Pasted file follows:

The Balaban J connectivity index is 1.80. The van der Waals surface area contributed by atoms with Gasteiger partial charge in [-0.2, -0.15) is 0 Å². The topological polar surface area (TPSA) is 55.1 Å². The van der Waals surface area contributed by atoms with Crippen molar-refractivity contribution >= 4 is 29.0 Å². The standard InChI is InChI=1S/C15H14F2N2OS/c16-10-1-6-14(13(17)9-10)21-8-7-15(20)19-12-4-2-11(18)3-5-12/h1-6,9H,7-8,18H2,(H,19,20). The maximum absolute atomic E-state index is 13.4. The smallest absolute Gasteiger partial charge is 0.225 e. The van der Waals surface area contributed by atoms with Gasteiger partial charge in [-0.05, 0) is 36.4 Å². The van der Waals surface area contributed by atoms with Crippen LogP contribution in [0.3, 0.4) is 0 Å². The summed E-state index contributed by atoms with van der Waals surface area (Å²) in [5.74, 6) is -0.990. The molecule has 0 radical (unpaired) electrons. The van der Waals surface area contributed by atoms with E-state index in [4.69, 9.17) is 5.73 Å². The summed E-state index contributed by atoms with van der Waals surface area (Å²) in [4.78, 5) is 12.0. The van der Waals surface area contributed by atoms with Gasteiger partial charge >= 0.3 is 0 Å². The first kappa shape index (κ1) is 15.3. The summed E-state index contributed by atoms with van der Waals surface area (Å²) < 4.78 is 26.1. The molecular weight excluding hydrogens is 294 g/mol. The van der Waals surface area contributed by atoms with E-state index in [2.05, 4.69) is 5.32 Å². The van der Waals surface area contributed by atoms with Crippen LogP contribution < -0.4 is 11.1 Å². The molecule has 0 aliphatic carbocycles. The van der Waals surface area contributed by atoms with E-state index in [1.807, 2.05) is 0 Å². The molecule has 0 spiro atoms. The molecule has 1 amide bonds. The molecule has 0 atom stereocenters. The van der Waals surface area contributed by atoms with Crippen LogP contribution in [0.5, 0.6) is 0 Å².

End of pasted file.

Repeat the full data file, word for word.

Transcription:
The Balaban J connectivity index is 1.80. The van der Waals surface area contributed by atoms with Gasteiger partial charge in [-0.2, -0.15) is 0 Å². The topological polar surface area (TPSA) is 55.1 Å². The van der Waals surface area contributed by atoms with Crippen molar-refractivity contribution >= 4 is 29.0 Å². The standard InChI is InChI=1S/C15H14F2N2OS/c16-10-1-6-14(13(17)9-10)21-8-7-15(20)19-12-4-2-11(18)3-5-12/h1-6,9H,7-8,18H2,(H,19,20). The maximum absolute atomic E-state index is 13.4. The smallest absolute Gasteiger partial charge is 0.225 e. The van der Waals surface area contributed by atoms with Gasteiger partial charge in [-0.05, 0) is 36.4 Å². The van der Waals surface area contributed by atoms with Crippen LogP contribution in [0.3, 0.4) is 0 Å². The summed E-state index contributed by atoms with van der Waals surface area (Å²) in [5.74, 6) is -0.990. The molecule has 0 radical (unpaired) electrons. The van der Waals surface area contributed by atoms with E-state index in [4.69, 9.17) is 5.73 Å². The summed E-state index contributed by atoms with van der Waals surface area (Å²) in [4.78, 5) is 12.0. The van der Waals surface area contributed by atoms with Gasteiger partial charge >= 0.3 is 0 Å². The first kappa shape index (κ1) is 15.3. The summed E-state index contributed by atoms with van der Waals surface area (Å²) < 4.78 is 26.1. The molecular weight excluding hydrogens is 294 g/mol. The van der Waals surface area contributed by atoms with E-state index in [2.05, 4.69) is 5.32 Å². The van der Waals surface area contributed by atoms with Crippen LogP contribution < -0.4 is 11.1 Å². The molecule has 0 aliphatic carbocycles. The van der Waals surface area contributed by atoms with E-state index in [1.807, 2.05) is 0 Å². The molecule has 0 spiro atoms. The molecule has 1 amide bonds. The molecule has 0 atom stereocenters. The van der Waals surface area contributed by atoms with Crippen LogP contribution in [0.5, 0.6) is 0 Å².